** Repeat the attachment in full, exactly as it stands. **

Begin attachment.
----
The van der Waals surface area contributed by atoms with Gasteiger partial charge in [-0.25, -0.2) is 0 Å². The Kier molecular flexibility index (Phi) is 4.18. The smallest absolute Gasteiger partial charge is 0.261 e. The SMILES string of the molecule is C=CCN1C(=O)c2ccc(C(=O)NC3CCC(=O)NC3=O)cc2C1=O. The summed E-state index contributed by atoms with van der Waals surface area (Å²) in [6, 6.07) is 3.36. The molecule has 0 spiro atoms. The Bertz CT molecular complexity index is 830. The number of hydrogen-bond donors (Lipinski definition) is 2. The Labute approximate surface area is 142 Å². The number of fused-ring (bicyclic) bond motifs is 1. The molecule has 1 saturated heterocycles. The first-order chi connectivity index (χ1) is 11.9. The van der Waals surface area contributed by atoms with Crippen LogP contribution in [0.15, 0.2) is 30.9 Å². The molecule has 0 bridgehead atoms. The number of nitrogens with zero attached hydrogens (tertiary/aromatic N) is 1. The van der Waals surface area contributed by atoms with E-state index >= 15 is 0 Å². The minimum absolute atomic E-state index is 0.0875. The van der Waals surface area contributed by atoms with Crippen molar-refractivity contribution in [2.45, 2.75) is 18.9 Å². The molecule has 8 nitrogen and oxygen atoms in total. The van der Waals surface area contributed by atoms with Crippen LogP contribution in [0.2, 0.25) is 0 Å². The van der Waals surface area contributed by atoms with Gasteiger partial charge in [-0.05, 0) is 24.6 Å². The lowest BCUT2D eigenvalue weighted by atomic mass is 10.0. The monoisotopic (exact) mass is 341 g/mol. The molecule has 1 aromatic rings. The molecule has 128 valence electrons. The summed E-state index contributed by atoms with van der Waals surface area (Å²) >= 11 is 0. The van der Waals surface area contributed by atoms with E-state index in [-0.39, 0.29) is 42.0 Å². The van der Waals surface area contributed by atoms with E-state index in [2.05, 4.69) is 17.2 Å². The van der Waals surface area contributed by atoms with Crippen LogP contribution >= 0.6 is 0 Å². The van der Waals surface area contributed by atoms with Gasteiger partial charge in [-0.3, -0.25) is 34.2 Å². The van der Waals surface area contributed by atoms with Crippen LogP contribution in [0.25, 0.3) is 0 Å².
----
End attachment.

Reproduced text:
The van der Waals surface area contributed by atoms with Gasteiger partial charge in [-0.25, -0.2) is 0 Å². The Kier molecular flexibility index (Phi) is 4.18. The smallest absolute Gasteiger partial charge is 0.261 e. The SMILES string of the molecule is C=CCN1C(=O)c2ccc(C(=O)NC3CCC(=O)NC3=O)cc2C1=O. The summed E-state index contributed by atoms with van der Waals surface area (Å²) in [6, 6.07) is 3.36. The molecule has 0 spiro atoms. The Bertz CT molecular complexity index is 830. The number of hydrogen-bond donors (Lipinski definition) is 2. The Labute approximate surface area is 142 Å². The number of fused-ring (bicyclic) bond motifs is 1. The molecule has 1 saturated heterocycles. The first-order chi connectivity index (χ1) is 11.9. The van der Waals surface area contributed by atoms with Crippen LogP contribution in [0.15, 0.2) is 30.9 Å². The molecule has 0 bridgehead atoms. The number of nitrogens with zero attached hydrogens (tertiary/aromatic N) is 1. The van der Waals surface area contributed by atoms with E-state index >= 15 is 0 Å². The minimum absolute atomic E-state index is 0.0875. The van der Waals surface area contributed by atoms with Crippen molar-refractivity contribution in [2.45, 2.75) is 18.9 Å². The molecule has 8 nitrogen and oxygen atoms in total. The van der Waals surface area contributed by atoms with Crippen LogP contribution in [0.2, 0.25) is 0 Å². The van der Waals surface area contributed by atoms with Gasteiger partial charge in [-0.05, 0) is 24.6 Å². The lowest BCUT2D eigenvalue weighted by atomic mass is 10.0. The monoisotopic (exact) mass is 341 g/mol. The molecule has 1 aromatic rings. The molecule has 128 valence electrons. The summed E-state index contributed by atoms with van der Waals surface area (Å²) >= 11 is 0. The van der Waals surface area contributed by atoms with E-state index in [-0.39, 0.29) is 42.0 Å². The van der Waals surface area contributed by atoms with E-state index in [2.05, 4.69) is 17.2 Å². The van der Waals surface area contributed by atoms with Crippen LogP contribution >= 0.6 is 0 Å². The van der Waals surface area contributed by atoms with Gasteiger partial charge in [-0.3, -0.25) is 34.2 Å². The van der Waals surface area contributed by atoms with Crippen LogP contribution in [0.25, 0.3) is 0 Å².